Philippine police officers conduct an "Oplan Tokhang" or house-to-house campaign on illegal drugs at an informal settlers’ community in the capital of Manila on October 6, 2016. (Photo by AFP)
The Chinese Foreign Ministry spokesman says his country supports the Philippines’ crackdown on illicit drugs and will cooperate with the Southeast Asian country in the war against narcotics.
"We understand and support the Philippine government's policy under President [Rodrigo] Duterte of prioritizing the fight against drug crime," Chinese Foreign Ministry spokesman Geng Shuang told a daily news briefing on Friday.
Duterte, a former crime-busting mayor of Davao City, won the presidency in May after campaigning almost entirely on promises to wipe out drugs and crime.
Nearly 2,300 people have been killed in the campaign against drugs since it started on June 30, according to the police, of which 1,566 were drug suspects killed in security operations.
Duterte said on September 19 that he needs six more months for his ongoing war on drugs, adding that there are too many people involved in the narcotic trade and that he "cannot kill them all."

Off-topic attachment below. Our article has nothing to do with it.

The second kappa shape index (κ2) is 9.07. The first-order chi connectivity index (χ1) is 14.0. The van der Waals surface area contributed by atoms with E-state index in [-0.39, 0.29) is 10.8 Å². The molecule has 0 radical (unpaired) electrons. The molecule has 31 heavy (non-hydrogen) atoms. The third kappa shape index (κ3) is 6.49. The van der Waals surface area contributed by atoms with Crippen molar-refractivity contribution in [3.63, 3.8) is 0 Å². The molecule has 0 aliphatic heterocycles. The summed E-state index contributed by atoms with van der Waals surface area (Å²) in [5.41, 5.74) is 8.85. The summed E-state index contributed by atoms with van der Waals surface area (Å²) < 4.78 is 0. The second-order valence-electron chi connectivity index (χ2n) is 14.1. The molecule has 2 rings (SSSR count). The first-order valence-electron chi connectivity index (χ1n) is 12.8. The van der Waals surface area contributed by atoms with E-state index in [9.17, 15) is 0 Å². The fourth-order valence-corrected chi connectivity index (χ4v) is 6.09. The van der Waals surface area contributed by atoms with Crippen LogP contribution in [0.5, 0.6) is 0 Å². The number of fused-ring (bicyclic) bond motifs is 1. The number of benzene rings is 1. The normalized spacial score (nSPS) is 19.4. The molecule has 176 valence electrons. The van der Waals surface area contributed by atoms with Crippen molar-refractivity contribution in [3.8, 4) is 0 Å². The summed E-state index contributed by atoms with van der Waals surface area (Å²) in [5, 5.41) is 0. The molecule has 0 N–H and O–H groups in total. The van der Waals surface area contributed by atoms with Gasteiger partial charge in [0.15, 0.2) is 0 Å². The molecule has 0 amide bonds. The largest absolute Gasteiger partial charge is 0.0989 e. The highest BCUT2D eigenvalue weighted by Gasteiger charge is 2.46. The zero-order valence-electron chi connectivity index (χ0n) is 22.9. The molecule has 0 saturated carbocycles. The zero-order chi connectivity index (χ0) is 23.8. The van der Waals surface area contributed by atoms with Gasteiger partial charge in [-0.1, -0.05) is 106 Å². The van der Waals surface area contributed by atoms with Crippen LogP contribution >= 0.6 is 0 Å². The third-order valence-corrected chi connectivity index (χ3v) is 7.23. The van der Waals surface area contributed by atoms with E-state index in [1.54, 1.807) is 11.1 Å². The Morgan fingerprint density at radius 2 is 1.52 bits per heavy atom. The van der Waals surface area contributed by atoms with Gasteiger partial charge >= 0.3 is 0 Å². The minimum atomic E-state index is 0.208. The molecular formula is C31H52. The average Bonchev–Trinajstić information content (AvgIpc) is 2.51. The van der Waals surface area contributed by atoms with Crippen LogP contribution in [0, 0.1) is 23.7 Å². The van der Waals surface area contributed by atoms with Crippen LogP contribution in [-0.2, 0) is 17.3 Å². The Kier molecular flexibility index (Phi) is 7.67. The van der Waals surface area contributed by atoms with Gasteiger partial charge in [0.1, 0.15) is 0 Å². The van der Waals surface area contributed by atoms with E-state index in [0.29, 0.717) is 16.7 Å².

“We would need time to put everything in order. Give me a little extension, maybe of another six months,” he said.
The Filipino president plans to pay an official visit to Beijing on October 18-21 and meet with his Chinese counterpart Xi Jinping.
"As I understand it, during President Duterte's visit to China, he will participate in relevant anti-drugs related activities. At present both countries are in close communication about this," Geng said.
"Both countries anti-narcotics departments have already begun to explore cooperation. I believe that the results will be seen very soon," the Chinese spokesperson added.
Duterte has many times urged China to do more to stem the flow of narcotics into his country.
Philippine Foreign Ministry spokesman Charles Jose also said on Friday that during his upcoming visit to Beijing, Duterte would visit China's anti-drugs agency to be acquainted with ways that the country is tackling its own narcotics problems.
"It's not final yet but I think the purpose is to, for the president to see for himself," Jose told a regular briefing, adding that Beijing supports Manila in terms of rehabilitation programs and law enforcement.
Civil rights campaigners have criticized Philippine police operations amid concerns that some of the dead suspects may have been summarily executed by the law enforcement officers.
Human Rights Watch said the nation needs an “independent” investigation into whether Duterte has had a role in extrajudicial killings.
Duterte has dismissed criticism of his drug crackdown, threatening to pull the Philippines out of the United Nations.

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